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Home Brew Forums > Wine, Mead, Cider, Sake & Soda > Wine Making Forum > Darkness and Wine-making
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Old 12-19-2012, 08:27 AM   #1
WangusKahn
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Default Darkness and Wine-making

Is it true that you need to learn how to make wine in order to properly hail the dark lord?
Nah, just kidding...

I'm starting this thread to discuss the role of light in wine-making. I tried searching around on the internets a little bit and it was surprisingly hard to find all that much good information on this.

So, the reason I'm wondering is because the first wine I made was an apple wine and I literally put it outside in the sun on hot summer days during fermentation I'm beginning to think that this was a mistake... However, the apple wine actually became very good after being bottled and sitting for a few months. At first it was.... not so good. I have a few more bottles that I'm not touching for a few years.

Can anyone shed some LIGHT on this?!!

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Old 12-19-2012, 10:54 PM   #2
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I keep mine in the dark laundry room. It is probably the only room in the house that maintains a 70-80 degree temp year round, here in Southern Mississippi (we don't have air). BUT, I make simple country wines passed down from my "will work for wine" family. I brew them in (GASP) 5 gallon buckets with ballons for airlocks. They are much better than the "prison brew" that I fondly call them, but wouldn't win any contests. I just have to many jars of jelly that I made, so I learned to make wine. I am here to tell you, the wine gets consumed MUCH faster than the jelly!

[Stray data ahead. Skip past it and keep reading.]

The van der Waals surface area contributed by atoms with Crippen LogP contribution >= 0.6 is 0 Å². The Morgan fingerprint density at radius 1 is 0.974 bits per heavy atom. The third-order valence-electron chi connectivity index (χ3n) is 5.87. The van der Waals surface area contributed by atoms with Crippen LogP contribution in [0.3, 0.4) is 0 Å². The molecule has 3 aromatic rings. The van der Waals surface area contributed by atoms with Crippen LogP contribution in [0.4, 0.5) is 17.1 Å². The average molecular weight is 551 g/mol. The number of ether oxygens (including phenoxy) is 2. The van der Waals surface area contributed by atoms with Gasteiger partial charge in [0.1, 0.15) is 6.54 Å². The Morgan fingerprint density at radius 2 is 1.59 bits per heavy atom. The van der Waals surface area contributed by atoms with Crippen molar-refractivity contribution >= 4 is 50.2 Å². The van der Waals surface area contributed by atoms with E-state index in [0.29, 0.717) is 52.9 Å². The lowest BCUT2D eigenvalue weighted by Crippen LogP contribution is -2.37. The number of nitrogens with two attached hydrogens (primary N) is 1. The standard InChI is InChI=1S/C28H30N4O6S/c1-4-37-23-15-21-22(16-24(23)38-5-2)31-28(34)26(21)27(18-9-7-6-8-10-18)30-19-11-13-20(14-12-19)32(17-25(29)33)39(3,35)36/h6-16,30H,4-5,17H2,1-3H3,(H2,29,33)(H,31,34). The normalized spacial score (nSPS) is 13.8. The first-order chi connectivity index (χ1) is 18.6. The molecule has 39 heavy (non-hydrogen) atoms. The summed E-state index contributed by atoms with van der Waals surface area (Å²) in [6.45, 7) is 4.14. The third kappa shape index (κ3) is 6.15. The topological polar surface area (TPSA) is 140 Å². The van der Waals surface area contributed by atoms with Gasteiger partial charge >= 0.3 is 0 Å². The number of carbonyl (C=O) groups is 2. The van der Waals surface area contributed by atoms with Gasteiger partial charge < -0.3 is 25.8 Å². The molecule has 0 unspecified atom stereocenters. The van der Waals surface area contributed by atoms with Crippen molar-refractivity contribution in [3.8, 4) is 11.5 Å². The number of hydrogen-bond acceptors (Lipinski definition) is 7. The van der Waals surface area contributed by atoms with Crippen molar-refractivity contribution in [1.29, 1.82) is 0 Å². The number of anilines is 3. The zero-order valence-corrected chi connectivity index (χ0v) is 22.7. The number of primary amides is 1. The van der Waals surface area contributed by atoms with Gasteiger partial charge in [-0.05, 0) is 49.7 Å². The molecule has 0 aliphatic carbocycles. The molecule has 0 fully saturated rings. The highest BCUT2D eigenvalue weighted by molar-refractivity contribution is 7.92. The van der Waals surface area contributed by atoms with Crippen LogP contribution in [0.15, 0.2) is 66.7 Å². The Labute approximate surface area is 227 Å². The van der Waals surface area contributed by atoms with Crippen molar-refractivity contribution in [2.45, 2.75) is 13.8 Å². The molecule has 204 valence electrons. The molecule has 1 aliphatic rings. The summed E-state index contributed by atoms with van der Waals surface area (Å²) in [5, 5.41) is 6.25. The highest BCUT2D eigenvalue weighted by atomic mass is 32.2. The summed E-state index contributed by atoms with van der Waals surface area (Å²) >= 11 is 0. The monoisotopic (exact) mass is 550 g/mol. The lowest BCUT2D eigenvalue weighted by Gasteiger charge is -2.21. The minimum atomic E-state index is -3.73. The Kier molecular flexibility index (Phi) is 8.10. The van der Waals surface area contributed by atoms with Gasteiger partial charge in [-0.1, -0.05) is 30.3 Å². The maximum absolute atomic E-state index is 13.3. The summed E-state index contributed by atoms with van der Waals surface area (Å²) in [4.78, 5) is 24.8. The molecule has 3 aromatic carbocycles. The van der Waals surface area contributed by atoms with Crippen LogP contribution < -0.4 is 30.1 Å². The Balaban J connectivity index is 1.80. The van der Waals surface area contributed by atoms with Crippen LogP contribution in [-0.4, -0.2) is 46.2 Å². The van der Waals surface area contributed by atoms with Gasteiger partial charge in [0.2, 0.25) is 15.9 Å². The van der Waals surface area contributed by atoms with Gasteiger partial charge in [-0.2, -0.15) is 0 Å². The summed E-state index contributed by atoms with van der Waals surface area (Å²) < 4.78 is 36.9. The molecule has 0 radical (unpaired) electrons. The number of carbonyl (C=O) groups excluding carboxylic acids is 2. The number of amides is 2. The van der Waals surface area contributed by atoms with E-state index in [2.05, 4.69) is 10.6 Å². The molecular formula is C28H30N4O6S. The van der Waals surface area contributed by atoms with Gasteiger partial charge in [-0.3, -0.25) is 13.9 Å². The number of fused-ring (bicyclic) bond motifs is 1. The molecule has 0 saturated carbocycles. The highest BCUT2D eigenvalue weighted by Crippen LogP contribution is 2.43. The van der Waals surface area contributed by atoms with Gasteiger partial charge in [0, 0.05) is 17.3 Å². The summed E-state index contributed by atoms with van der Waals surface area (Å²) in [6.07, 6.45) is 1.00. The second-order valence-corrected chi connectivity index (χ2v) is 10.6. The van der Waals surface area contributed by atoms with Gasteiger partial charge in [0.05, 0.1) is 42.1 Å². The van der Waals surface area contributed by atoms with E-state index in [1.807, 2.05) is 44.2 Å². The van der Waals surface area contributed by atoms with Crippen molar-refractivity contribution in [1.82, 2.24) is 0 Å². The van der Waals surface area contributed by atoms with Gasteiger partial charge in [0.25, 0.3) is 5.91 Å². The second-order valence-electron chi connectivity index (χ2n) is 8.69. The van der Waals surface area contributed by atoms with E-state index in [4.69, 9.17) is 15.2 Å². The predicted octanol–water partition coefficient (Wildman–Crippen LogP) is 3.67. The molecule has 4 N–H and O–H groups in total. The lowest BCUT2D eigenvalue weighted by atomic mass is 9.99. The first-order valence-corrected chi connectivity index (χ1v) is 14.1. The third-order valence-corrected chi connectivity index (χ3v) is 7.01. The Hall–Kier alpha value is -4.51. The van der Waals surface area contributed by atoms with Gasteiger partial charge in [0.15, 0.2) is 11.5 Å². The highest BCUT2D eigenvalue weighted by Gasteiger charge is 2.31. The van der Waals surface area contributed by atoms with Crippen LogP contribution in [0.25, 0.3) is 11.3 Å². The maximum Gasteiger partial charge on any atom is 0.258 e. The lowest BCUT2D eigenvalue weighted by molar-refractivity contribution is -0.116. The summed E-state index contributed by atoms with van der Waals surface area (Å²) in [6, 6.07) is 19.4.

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Old 12-19-2012, 11:08 PM   #3
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Quote:
Originally Posted by WangusKahn
Is it true that you need to learn how to make wine in order to properly hail the dark lord?
Nah, just kidding...

I'm starting this thread to discuss the role of light in wine-making. I tried searching around on the internets a little bit and it was surprisingly hard to find all that much good information on this.

So, the reason I'm wondering is because the first wine I made was an apple wine and I literally put it outside in the sun on hot summer days during fermentation I'm beginning to think that this was a mistake... However, the apple wine actually became very good after being bottled and sitting for a few months. At first it was.... not so good. I have a few more bottles that I'm not touching for a few years.

Can anyone shed some LIGHT on this?!!
The only benefit I see from the sunlight is to kick up the temperature. Don't forget, with any red wine, the sun will bleach out the color.

As long you are fermenting above 60F, it'll ferment just fine.
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Old 12-20-2012, 03:47 AM   #4
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Originally Posted by novalou View Post
The only benefit I see from the sunlight is to kick up the temperature. Don't forget, with any red wine, the sun will bleach out the color.